The BVRLA is critical of Leeds City Council’s plans to introduce a new Clean Air Zone from January 2020 which will charge thousands of HGVs £50 per day to enter.
Under the Leeds proposals more than half of the city will be covered by a CAZ, which will charge pre-Euro VI HGVs.
The decision has come despite considerable consultation between the Council and fleet industry representatives. The BVRLA joined with the Council and the Energy Savings Trust earlier this year in hosting a round table to discuss air quality issues and proposals for a Leeds Clean Air Zone (CAZ). At this meeting the BVRLA and its members outlined a range of alternatives to a charging CAZ and ways of reducing the impact of a zone if introduced.
Throughout its engagement with Leeds and other cities, the BVRLA has made it clear that CAZs can be an important tool in tackling air quality issues in heavily polluted areas, but any introduction must be balanced against the potential impact they might have on the wider economy and people’s quality of life.
Leeds has given some consideration to the arguments and suggestions made by the BVRLA. It has halved the government’s recommended £100 fee for non-compliant HGVs and will offer an initial ‘sunset clause’ that provides a CAZ charge exemption for hauliers that can prove that they have got a Euro VI truck on order.
Nonetheless, the BVRLA believes that more action is desperately required to support the industry.
Gerry Keaney, Chief Executive of the BVRLA said:
“Our members will be on hand to rent or lease compliant HGVs to many local fleets that are struggling to find compliant vehicles, but it is doubtful whether there will be enough Euro VI truck capacity to meet every need.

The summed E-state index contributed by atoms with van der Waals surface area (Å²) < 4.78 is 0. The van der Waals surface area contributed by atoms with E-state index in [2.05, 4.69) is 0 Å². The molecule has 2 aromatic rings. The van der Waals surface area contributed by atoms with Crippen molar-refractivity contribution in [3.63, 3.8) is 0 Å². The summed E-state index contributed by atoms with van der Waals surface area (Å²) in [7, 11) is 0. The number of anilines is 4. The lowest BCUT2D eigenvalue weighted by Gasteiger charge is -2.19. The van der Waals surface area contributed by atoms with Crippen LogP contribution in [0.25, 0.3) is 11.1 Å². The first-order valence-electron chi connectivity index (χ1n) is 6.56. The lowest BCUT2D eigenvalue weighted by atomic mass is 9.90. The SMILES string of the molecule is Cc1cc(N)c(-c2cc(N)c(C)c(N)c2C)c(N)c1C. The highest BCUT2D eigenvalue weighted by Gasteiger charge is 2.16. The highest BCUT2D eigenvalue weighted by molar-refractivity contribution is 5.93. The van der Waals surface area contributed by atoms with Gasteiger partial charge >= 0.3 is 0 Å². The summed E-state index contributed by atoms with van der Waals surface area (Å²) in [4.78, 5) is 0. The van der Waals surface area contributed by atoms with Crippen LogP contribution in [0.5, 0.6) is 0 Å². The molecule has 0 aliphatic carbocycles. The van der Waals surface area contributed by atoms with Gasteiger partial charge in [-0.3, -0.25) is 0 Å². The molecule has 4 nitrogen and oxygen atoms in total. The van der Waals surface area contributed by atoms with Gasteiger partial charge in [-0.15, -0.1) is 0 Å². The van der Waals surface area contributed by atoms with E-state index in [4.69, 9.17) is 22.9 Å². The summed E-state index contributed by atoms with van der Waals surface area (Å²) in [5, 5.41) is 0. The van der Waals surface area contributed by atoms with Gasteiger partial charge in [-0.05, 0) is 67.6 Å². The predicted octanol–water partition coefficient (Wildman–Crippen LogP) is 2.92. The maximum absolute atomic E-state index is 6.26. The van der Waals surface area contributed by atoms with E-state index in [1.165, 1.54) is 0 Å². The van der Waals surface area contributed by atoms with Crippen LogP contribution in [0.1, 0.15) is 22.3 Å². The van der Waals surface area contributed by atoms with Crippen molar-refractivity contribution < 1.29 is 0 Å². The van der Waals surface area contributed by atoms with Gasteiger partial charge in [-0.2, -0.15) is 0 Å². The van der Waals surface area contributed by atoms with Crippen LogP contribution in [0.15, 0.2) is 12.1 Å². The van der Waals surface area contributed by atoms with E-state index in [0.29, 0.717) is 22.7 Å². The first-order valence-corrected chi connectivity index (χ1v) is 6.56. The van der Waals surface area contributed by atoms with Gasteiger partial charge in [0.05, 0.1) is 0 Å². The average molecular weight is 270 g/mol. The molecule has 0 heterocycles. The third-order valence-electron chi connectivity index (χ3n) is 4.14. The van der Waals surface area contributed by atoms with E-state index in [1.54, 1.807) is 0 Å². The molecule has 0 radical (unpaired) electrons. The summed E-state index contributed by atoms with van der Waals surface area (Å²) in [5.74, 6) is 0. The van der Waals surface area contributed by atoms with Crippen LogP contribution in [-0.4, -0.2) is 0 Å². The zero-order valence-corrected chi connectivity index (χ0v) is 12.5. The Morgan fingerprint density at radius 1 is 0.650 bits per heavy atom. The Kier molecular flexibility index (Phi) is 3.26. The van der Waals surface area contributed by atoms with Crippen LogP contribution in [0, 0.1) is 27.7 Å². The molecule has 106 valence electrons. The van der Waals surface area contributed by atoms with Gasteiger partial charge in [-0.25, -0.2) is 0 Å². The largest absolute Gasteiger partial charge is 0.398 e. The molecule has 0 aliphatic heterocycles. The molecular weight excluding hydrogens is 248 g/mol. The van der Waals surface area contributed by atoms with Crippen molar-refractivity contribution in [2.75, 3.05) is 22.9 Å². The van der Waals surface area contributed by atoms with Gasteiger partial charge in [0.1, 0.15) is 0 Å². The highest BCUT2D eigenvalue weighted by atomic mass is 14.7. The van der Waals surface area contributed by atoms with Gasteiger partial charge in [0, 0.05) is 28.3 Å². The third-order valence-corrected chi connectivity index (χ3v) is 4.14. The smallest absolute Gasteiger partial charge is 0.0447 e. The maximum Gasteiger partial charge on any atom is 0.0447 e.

“The decision to charge hauliers is short sighted and very frustrating. It is an extra burden on operators who will have to pass costs on to the consumer.
“Unlike cars and vans, HGV operators have no option to go electric. Operators will face huge costs in replacing non-compliant vehicles with the latest trucks that meet Euro VI emission standards – there are no retrofit solutions available at present.
“We are particularly concerned about smaller businesses, many of whom operate on extremely tight margins and will not be able to upgrade their fleet in time. According to Traffic Commissioner data, 54,800 SMEs were involved in road haulage last year and 52% of lorries operate in fleets of less than 20. These are exactly the type of businesses we need to support with incentives, not penalise with unavoidable charges.”
Earlier this year the BVRLA joined with the Road Haulage Association, Freight Transport Association and National Franchised Dealers Association in meeting Transport Minister Jesse Norman and Environment Minister Therese Coffey to share a six-point plan for Clean Air Zones.
The plan – ‘The Way Forward’ – set out recommendations the four trade bodies believe can help improve air quality whilst protecting haulage from punitive charges and bureaucracy. It calls for consistent CAZ operating standards, smarter use of road space, and a phased approach supporting the transition to cleaner vehicles that doesn’t put operators out of business.